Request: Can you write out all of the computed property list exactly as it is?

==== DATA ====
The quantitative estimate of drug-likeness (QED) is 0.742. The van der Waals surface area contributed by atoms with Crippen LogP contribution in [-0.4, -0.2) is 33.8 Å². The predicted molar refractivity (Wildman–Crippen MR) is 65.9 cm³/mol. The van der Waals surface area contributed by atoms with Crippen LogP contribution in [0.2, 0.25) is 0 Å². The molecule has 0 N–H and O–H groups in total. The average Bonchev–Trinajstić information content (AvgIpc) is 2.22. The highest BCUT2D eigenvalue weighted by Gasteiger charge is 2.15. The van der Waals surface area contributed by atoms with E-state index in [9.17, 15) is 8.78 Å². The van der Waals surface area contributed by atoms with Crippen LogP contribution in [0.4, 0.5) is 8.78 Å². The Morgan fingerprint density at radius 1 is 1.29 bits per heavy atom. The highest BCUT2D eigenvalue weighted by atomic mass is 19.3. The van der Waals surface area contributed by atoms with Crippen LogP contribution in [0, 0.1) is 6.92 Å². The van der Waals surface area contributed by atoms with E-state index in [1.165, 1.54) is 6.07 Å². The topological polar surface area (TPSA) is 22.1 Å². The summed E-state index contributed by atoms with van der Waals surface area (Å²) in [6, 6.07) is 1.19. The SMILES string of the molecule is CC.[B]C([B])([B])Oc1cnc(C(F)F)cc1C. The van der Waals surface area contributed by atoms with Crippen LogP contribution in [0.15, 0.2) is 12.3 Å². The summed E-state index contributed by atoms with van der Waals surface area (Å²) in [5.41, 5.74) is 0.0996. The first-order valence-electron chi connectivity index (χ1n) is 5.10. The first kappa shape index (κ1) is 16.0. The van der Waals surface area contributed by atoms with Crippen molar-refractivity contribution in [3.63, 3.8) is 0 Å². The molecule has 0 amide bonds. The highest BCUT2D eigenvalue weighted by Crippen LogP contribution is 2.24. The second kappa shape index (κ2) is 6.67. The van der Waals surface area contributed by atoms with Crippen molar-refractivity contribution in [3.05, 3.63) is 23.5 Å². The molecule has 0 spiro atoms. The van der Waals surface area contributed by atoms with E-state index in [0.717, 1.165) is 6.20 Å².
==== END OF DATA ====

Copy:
The quantitative estimate of drug-likeness (QED) is 0.742. The van der Waals surface area contributed by atoms with Crippen LogP contribution in [-0.4, -0.2) is 33.8 Å². The predicted molar refractivity (Wildman–Crippen MR) is 65.9 cm³/mol. The van der Waals surface area contributed by atoms with Crippen LogP contribution in [0.2, 0.25) is 0 Å². The molecule has 0 N–H and O–H groups in total. The average Bonchev–Trinajstić information content (AvgIpc) is 2.22. The highest BCUT2D eigenvalue weighted by Gasteiger charge is 2.15. The van der Waals surface area contributed by atoms with E-state index in [9.17, 15) is 8.78 Å². The van der Waals surface area contributed by atoms with Crippen LogP contribution in [0.4, 0.5) is 8.78 Å². The Morgan fingerprint density at radius 1 is 1.29 bits per heavy atom. The highest BCUT2D eigenvalue weighted by atomic mass is 19.3. The van der Waals surface area contributed by atoms with Crippen LogP contribution in [0, 0.1) is 6.92 Å². The van der Waals surface area contributed by atoms with E-state index in [1.165, 1.54) is 6.07 Å². The topological polar surface area (TPSA) is 22.1 Å². The summed E-state index contributed by atoms with van der Waals surface area (Å²) in [6, 6.07) is 1.19. The SMILES string of the molecule is CC.[B]C([B])([B])Oc1cnc(C(F)F)cc1C. The van der Waals surface area contributed by atoms with Crippen LogP contribution in [0.15, 0.2) is 12.3 Å². The summed E-state index contributed by atoms with van der Waals surface area (Å²) in [5.41, 5.74) is 0.0996. The first-order valence-electron chi connectivity index (χ1n) is 5.10. The first kappa shape index (κ1) is 16.0. The van der Waals surface area contributed by atoms with Crippen molar-refractivity contribution in [3.63, 3.8) is 0 Å². The molecule has 0 amide bonds. The highest BCUT2D eigenvalue weighted by Crippen LogP contribution is 2.24. The second kappa shape index (κ2) is 6.67. The van der Waals surface area contributed by atoms with Crippen molar-refractivity contribution in [3.05, 3.63) is 23.5 Å². The molecule has 0 spiro atoms. The van der Waals surface area contributed by atoms with E-state index in [0.717, 1.165) is 6.20 Å².